My mother, grandfather, and I flew to Cuba near the end of June. When we arrived in Havana, our taxi driver took us to the Panorama Hotel located in the Municipio Playa province. We discovered that only the hotel room is air-conditioned, not the entire hotel. Once we had unpacked we went to visit our cousins, Gustavo and his wife, Marta who live in the Santiago de las Vegas province of Havana. We went to their house and were greeted by a tiny woman with white hair. Marta never received my mother’s letter notifying her of our visit so she was not expecting us. Once my mom told her who we were, Marta began to cry, because she was so happy to see us.
Afterwards, we spoke to Gustavo. He was confined to his bed because he is dying of prostate cancer and cannot walk. Marta bathes him, feeds him, and makes sure he is as comfortable as possible. We spoke to them for awhile then said our goodbyes and left with the knowledge that we will most likely never see them again.
After a few days in Havana, we took an eight hour trip to visit a city on the other side of the island, Camaguey. While staying at the Gran Hotel in Camaguey, we were able to see the city with the help of our bellhop, Mario. Mario took us everywhere we needed to go and we soon found out that he is distantly related to us. We made friends with him and before we left he asked for help to escape Cuba.
Many Cuban citizens with Spanish ancestors apply for dual citizenship in Spain. After they have been granted citizenship, they travel to Spain and take a flight from Spain to another country, never returning to Cuba. Mario asked for two thousand dollars to order his documentation to become a citizen of Spain. He wants to leave Cuba with his family to have a better life. Many Cuban citizens share this dream, but many are never able to leave.
My trip to Cuba not only taught me about my heritage but it taught me about love, hope, and compassion. I have never seen a better example of love than in that small house in Havana. I know Marta will soon be alone in Havana, but for right now she does not think about that. Right now she only thinks about taking care of Gustavo and she has hope that he will soon be well. Hope seems to be a universal trait of the Cuban citizens. They all hope that one day they will have a better life and will not have to live in poverty anymore. However, the most important lesson I learned in Cuba was compassion. When I think back to Marta, Mario, and all the other Cuban citizens living in poverty and desperation I am overcome with sadness, but simultaneously thankful for the life I live. I can only hope and pray that one day they will be free, just like me.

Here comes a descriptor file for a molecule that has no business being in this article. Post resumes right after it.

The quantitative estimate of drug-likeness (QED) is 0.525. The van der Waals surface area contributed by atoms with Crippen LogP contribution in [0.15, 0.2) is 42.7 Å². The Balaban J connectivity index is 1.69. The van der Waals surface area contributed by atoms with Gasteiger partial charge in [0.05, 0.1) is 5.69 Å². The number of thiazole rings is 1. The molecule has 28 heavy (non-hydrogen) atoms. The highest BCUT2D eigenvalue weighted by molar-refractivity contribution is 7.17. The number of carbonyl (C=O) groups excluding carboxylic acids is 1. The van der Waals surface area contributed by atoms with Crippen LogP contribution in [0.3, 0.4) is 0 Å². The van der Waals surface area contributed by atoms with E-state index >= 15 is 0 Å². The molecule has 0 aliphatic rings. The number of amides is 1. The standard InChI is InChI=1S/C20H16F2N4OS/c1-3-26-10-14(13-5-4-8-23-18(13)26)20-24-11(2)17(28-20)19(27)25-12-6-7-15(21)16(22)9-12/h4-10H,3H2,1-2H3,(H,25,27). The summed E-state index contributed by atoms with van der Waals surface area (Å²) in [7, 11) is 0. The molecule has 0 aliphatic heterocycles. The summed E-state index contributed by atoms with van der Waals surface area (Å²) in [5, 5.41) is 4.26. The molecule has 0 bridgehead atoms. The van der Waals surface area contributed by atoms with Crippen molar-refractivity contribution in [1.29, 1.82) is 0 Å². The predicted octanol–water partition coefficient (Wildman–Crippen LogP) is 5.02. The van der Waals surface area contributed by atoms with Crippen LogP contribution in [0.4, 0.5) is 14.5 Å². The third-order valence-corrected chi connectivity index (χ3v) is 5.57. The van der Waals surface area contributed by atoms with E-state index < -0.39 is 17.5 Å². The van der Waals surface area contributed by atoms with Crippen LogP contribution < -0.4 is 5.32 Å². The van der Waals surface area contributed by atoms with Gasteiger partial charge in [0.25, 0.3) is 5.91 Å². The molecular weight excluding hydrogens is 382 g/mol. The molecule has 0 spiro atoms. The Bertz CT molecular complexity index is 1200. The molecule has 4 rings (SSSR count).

If you would like to know more about the Panorama or Gran Hotel you can see reviews about them at Tripadvisor.com. The taxi services on the island cost about ten dollars to take you from your hotel to another location and most of them do not have air-conditioning. When converting your money to their Cuban currency you are charged a twenty percent fee. Therefore, every one American dollar is only worth eighty cents in Cuba.
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